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Beach businesses say scorching summer heat impacted season

Union Leader Correspondent

September 09. 2018 11:06PM
Several Hampton Beach business owners said this summer's extreme heat had an impact on visitors. (JASON SCHREIBER/UNION LEADER CORRRESPONDENT)

HAMPTON — You’d think this summer’s scorching heat and humidity would have been great for businesses at Hampton Beach, but some say it was just too hot.

The weather is always a key player when it comes to the success of the short summer season, and this year was no exception.

“July and August, for the most part, were OK except for those hot, hot days and the rain. It was the mixture of weather,” said John Nyhan, president of the Hampton Area Chamber of Commerce.

The constant threat of thunderstorms also kept some people away from the beach even though some of the storms missed the beach and the weather was sunny, according to Nyhan.

Several restaurants and hotels along the beach have reported a good summer overall, but it wasn’t the greatest they’ve seen.

“Not excellent,” Nyhan said, “but not bad either.”

He didn’t have an exact figure on the number of visitors this summer, but he said it was certainly in the hundreds of thousands.

JASON SCHREIBER/UNION LEADER CORRRESPONDENT Ashworth By The Sea front office manager James Divona, left, and Norm Demers, general manager, look over booking information Friday as they prepared for a busy weekend at the Hampton Beach hotel.

Norm Demers, general manager of the 107-room Ashworth By The Sea hotel, said April, May and June were slower than usual and that business overall was softer than expected.

“Once the heat hit we did very well,” he said.

The Ashworth is the only full-service hotel open year-round at the beach and doesn’t rely solely on a good summer.

“With our banquet facility we do a lot of corporate events throughout the winter. We had a very good January, February and March this year,” Demers said.

Bill Statires, owner of The Candy Corner, described business as “OK,” but not as good as last summer.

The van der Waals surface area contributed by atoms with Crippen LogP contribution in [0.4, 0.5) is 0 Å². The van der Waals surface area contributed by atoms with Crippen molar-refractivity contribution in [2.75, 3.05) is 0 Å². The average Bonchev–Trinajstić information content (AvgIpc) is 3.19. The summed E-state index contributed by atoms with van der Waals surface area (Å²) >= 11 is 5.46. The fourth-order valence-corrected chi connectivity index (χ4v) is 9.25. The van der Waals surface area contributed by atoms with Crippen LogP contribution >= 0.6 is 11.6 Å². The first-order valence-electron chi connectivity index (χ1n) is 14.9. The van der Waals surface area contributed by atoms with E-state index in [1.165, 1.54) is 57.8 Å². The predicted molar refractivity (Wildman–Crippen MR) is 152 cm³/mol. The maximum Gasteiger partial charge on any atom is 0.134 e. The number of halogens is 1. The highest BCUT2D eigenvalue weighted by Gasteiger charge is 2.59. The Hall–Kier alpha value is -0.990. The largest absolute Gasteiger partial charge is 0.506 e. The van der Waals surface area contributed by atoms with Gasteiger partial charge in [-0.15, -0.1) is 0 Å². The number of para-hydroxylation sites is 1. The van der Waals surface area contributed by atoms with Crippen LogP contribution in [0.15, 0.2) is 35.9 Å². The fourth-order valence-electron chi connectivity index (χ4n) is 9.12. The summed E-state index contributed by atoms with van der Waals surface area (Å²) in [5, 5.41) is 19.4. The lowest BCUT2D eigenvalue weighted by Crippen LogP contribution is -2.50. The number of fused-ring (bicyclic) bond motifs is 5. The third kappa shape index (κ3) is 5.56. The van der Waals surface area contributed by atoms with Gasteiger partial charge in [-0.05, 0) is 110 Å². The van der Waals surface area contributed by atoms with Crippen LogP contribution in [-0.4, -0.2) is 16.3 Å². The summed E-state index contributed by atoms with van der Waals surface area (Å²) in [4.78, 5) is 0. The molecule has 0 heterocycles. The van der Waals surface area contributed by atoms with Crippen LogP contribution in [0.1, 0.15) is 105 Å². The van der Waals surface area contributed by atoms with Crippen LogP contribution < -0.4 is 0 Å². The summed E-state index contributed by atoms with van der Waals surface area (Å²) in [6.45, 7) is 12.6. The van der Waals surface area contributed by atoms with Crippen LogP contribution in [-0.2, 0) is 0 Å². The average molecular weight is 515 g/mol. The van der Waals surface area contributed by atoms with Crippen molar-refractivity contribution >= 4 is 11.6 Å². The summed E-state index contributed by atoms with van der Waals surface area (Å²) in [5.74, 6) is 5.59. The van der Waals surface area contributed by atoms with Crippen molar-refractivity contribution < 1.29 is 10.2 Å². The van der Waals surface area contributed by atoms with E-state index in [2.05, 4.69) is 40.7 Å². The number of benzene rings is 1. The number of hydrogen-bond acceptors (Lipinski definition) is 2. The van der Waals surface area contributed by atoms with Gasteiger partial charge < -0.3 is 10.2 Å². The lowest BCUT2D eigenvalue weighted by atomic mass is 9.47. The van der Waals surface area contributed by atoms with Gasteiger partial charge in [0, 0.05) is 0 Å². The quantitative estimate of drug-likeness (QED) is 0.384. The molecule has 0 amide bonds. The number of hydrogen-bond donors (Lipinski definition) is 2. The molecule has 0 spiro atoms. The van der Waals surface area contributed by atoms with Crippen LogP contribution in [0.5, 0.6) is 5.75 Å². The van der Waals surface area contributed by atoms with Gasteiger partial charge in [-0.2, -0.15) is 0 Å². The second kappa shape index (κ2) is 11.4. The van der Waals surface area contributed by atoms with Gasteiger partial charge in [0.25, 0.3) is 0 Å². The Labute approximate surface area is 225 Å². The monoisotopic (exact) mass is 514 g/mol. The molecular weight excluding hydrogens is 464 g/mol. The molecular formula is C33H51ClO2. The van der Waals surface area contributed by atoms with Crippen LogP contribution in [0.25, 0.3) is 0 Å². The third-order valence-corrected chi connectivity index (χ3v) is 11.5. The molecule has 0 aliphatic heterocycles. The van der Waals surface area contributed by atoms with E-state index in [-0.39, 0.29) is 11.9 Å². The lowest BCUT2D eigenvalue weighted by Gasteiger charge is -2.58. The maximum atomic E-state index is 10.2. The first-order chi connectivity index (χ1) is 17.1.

“We had some rainy Saturdays in August, and that killed us. And when it’s 100 degrees, people don’t come out. It was too hot. You couldn’t go on the beach because it was too hot and you’d burn your feet,” he said.

Ronnie Kami opened Hampton Beach Fudge Factory in June for his first summer. He has another fudge shop on a boardwalk in Wildwood, N.J., and decided to try opening a second location for the summer season in Hampton.

Things started off slow, he said.

“August was great, but then at the end of the month everything just went downhill,” he said.

Kami knew his first summer would be more of a test because he opened late and didn’t have time to market his place, but he plans to return next year.

“I’m just happy I made it through word of mouth,” he said.

Bill Statires, owner of The Candy Corner, prepares to make candy apples on Friday. (JASON SCHREIBER/UNION LEADER CORRRESPONDENT)

Jumpin’ Jack’s Java reported a good summer season despite the heat and rain.

Owner Michelle Birmbas said beachgoers would come inside and enjoy breakfast or lunch even in the rain.

“It’s been great,” she said.

The Fourth of July through the end of August is the busiest time for the cafe, which is open year-round.

Bob Mitchell, owner of Mrs. Mitchell’s Gift Shop, said his business was booming in July.

“But as the weather changed the business changed. It was too hot and humid with thunderstorm warnings and all that stuff,” he said.

The first few weeks of August weren’t so good, he said, but it was a typical summer for his shop, which opened in 1966.

Mitchell said he also noticed less foot traffic at night.

Nyhan said he doesn’t think the summer was very good for retailers. Some people weren’t in the mood to buy while others brought beach items from home or “they’d stop at Walmart on the way,” he said.

The recent Legionnaires’ disease outbreak also hurt business, several owners said.

Mitchell said he ended up taking some phone orders and shipping packages to people who wanted to shop at his store but were afraid to come because of the outbreak.

Pizzeria 339 is in its third year at the beach, and while the restaurant is located away from the busiest section of Ocean Boulevard, co-owner Joseph Koleszar was still pleased this summer.

“It was good. I can’t complain,” he said.


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